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Unusual RNAs Linked To Chronic Leukemia, May Help Treat It

Date:
September 18, 2005
Source:
Ohio State University
Summary:
A new and unusual class of genes plays an important role in the development of chronic lymphocytic leukemia (CLL), according to new research here. At the same time, these genes may provide a new form of therapy for the disease. The study found that the loss of two genes for producing small molecules known as microRNAs enables damaged cells to survive, rather than normally self-destructing before they become cancerous.
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COLUMBUS , Ohio – A new and unusual class of genes plays animportant role in the development of chronic lymphocytic leukemia(CLL), according to new research here. At the same time, these genesmay provide a new form of therapy for the disease.

CLL strikes some 9,700 Americans annually, making it the most common adult leukemia in the world.

Thestudy found that the loss of two genes for producing small moleculesknown as microRNAs enables damaged cells to survive, rather thannormally self-destructing before they become cancerous.

“Ourfindings show that microRNA genes are involved in the development ofCLL,” says principal investigator Carlo M. Croce, professor and chair,Department of Molecular Virology, Immunology and Medical Genetics atOhio State, and director of the Human Cancer Genetics Program at theOSU Comprehensive Cancer Center. “They also strongly suggest thatmicroRNAs might be used therapeutically for CLL and probably othercancers.”

The research is published online in the current issue of the Proceedings of the National Academy of Science.

Thetwo microRNA genes are known as miR-15 and miR-16. Earlier work led byCroce showed that about 65 percent of CLL patients have cancer cellsthat show the loss of, or damage to, these genes.

This studyshows that the two microRNAs interact closely with a protein known asBcl-2. That protein stops cells from self-destructing through a naturalprocess known as apoptosis. (In 1984, Croce led the research thatdiscovered the Bcl-2 gene.)

In CLL cells and cells from otherkinds of cancer, the Bcl-2 protein is present in abnormally highlevels. This prevents the malignant cells from self-destructing as theyshould and leads to tumor growth. In about 95 percent of CLL cases,scientists did not know why Bcl-2 was present at high levels. Thecurrent paper now answers that.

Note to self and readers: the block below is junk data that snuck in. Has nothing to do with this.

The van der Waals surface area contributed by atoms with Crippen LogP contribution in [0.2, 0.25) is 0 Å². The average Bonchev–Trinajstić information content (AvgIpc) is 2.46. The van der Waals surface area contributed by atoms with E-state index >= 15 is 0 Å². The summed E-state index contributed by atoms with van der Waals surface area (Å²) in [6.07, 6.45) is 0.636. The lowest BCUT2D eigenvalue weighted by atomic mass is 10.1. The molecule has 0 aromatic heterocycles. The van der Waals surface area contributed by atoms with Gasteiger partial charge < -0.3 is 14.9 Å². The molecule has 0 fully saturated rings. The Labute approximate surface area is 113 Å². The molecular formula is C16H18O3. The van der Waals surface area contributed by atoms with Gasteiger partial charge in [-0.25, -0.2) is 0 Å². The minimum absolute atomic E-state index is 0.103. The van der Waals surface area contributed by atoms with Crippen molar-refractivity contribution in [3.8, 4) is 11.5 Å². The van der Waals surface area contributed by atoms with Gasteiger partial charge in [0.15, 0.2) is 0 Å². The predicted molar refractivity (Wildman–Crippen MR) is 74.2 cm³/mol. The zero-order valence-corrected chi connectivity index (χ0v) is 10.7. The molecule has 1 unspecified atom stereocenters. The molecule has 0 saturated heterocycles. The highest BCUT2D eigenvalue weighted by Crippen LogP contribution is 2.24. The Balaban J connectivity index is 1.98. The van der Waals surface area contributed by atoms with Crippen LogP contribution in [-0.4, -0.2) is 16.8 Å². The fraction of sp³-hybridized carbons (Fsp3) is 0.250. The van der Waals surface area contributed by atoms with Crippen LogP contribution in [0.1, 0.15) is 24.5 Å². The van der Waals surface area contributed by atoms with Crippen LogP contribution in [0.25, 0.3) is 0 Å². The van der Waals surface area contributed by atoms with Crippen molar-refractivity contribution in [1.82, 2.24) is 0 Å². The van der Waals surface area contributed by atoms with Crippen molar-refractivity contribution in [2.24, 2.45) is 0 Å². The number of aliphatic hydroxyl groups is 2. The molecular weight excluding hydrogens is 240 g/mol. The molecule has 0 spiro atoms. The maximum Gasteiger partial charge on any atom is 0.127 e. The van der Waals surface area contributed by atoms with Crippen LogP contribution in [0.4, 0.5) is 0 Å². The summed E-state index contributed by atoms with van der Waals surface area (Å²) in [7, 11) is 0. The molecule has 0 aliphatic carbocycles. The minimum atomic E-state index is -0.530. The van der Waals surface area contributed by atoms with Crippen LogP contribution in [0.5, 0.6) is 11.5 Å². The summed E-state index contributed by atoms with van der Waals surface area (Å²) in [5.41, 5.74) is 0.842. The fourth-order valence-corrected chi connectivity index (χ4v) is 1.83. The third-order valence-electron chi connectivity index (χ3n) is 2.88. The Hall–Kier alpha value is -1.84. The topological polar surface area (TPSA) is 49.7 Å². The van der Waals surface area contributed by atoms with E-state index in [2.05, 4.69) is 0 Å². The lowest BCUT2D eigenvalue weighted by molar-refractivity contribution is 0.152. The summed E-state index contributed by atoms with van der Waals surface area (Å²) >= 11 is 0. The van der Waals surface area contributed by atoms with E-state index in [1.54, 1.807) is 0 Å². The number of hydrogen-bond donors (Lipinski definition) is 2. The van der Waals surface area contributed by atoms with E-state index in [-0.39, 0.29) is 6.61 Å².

Croce and his colleaguesdiscovered that the miR-15 and miR-16 microRNAs play an important rolein controlling Bcl-2 levels, normally keeping them low. When the twomicroRNA genes are lost – as often happens in CLL – the levels of Bcl-2rise, the cells do not self-destruct as they should, allowing cancer tooccur.

Croce and his colleagues explored the relationship between miR-15 and miR-16 in several experiments.

Forexample, the investigators compared cells from 26 CLL patients withcells from four healthy individuals. The normal cells showed highlevels of the two microRNAs and low levels of the Bcl-2 protein; theCLL cells showed just the opposite: low levels of the two microRNAs andhigh levels of the Bcl-2 protein.

In another experiment, theresearchers used laboratory-grown leukemia cells that had lost the twomicroRNAs. These cells showed high levels of Bcl-2.

Perhaps mostimportantly, when the researchers then put genes for miR-15 and miR-16into the cells, the levels of the Bcl-2 dropped and the cells began toself-destruct through apoptosis.

“This finding is significant,and it also suggests that miR-15 and miR-16 provide an effectivetherapy for tumors that overexpress Bcl-2,” Croce says. “It alsosuggests that the loss of miR-15 and miR-16, and the resultingover-expression of Bcl-2, is the main mechanism of human CLLdevelopment in a major fraction of cases.”

Funding from NationalCancer Institute, the Italian Ministry of Public Health, the ItalianMinistry of University Research, the Italian Association of CancerResearch and a Kimmel Scholar award supported this research.


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The above post is reprinted from materials provided by Ohio State University. Note: Materials may be edited for content and length.


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Ohio State University. "Unusual RNAs Linked To Chronic Leukemia, May Help Treat It." ScienceDaily. ScienceDaily, 18 September 2005. <www.sciencedaily.com/releases/2005/09/050918132551.htm>.
Ohio State University. (2005, September 18). Unusual RNAs Linked To Chronic Leukemia, May Help Treat It. ScienceDaily. Retrieved July 31, 2015 from www.sciencedaily.com/releases/2005/09/050918132551.htm
Ohio State University. "Unusual RNAs Linked To Chronic Leukemia, May Help Treat It." ScienceDaily. www.sciencedaily.com/releases/2005/09/050918132551.htm (accessed July 31, 2015).

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